Using the Arduino M0 with the IDE and core.

This post is about the plain Arduino M0 from I bought it at a time the Genuino Zero was not available in Europe. After waiting a few months, I got impatient to try one out and bought the M0… I must say I like this board: it has no on board programmer which makes it a lot more affordable. Moreover for a programmer enthusiast like me it was actually more fun to get this board up and running without the help of the edbg chip.

As a member of the community, I wanted to use this board with the dot-cc IDE. The most practical way to do so, is to burn the dot-cc bootloader into it. After that, your M0 (or M0 Pro) is almost the same thing as an Arduino Zero.

The M0 Pro has an on board programmer, so burning the bootloader can simply be done via the ‘Burn Bootloader’ menu from the IDE, without the need for additional tools.

The plain M0 has no such on board programmer. You could burn it using an external programmer (see e.g. next post). However, you might not have such a programmer available, or you might just wonder whether sketches built with the dot-cc IDE can be sent to a stock dot-org M0 that still has its original boot loader in place.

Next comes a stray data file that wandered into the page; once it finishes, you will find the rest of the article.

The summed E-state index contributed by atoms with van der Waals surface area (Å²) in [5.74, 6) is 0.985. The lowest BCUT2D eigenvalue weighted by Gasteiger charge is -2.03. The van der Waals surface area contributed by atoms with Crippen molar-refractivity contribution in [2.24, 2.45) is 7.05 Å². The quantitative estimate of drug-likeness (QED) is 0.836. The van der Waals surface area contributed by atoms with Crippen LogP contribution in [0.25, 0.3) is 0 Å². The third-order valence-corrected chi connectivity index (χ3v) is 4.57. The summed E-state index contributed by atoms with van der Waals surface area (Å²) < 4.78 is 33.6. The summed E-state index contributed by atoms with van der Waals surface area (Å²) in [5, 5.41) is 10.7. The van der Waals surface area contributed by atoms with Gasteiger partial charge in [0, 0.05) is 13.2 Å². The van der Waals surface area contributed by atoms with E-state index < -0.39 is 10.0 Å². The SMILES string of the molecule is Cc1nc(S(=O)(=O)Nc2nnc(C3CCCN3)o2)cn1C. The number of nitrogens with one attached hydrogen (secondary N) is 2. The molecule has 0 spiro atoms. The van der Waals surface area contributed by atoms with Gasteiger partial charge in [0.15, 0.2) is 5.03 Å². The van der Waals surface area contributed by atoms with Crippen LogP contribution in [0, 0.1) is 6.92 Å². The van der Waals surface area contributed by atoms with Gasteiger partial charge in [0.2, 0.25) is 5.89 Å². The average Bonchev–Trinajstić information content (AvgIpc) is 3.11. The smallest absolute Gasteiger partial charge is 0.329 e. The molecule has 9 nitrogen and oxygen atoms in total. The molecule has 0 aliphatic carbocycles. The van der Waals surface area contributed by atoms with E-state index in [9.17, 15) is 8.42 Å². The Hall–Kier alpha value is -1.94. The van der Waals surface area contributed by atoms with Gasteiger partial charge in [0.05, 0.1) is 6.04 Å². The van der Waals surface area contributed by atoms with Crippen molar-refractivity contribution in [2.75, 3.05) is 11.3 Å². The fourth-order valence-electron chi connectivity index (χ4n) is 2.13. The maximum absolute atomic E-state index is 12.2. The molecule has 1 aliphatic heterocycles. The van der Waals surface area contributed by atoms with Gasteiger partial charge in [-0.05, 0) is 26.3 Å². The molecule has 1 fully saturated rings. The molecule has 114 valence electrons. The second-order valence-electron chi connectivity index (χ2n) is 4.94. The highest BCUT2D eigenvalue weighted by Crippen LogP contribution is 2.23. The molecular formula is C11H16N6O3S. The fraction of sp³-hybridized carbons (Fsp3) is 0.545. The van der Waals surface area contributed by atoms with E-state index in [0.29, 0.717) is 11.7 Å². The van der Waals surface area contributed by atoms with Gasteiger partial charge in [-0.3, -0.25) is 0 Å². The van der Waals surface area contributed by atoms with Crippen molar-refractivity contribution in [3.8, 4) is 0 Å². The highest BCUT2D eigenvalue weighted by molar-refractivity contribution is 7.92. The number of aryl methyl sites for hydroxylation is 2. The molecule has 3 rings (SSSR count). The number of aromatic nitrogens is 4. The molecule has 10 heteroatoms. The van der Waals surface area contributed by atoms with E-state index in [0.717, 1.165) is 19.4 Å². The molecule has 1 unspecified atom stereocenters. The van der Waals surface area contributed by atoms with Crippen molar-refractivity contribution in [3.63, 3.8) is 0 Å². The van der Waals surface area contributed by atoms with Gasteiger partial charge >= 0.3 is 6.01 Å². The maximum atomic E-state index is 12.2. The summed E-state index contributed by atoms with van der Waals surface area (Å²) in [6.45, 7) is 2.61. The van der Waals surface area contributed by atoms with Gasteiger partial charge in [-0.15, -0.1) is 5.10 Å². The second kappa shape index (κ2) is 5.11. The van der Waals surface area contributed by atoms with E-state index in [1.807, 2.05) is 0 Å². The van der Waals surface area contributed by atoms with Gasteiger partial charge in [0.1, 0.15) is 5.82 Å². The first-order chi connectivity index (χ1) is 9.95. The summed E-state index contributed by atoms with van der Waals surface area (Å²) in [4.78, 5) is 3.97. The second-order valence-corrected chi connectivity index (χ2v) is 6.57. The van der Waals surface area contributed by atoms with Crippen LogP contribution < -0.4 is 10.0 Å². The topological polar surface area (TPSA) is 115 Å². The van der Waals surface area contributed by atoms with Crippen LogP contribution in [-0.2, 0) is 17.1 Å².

That is what this post is about: use the dot-cc IDE to build sketches, pretend you have a Zero by selecting the Zero as board and then send it to the M0. The whole sequence cannot be completed from within the IDE. That is why towards the end of this post, a script is presented that executes the complete sequence of building the sketch, post process it and then send it to the M0. That script is also a good example of the Arduino CLI (Command Line Interface).

A good general approach with this technique is to first develop with the dot-cc ide (just as if you had a Zero). If your application requires extra libraries, just install them in the usual way.

In this process keep in mind there are after all a few hardware differences between the M0 and the Zero: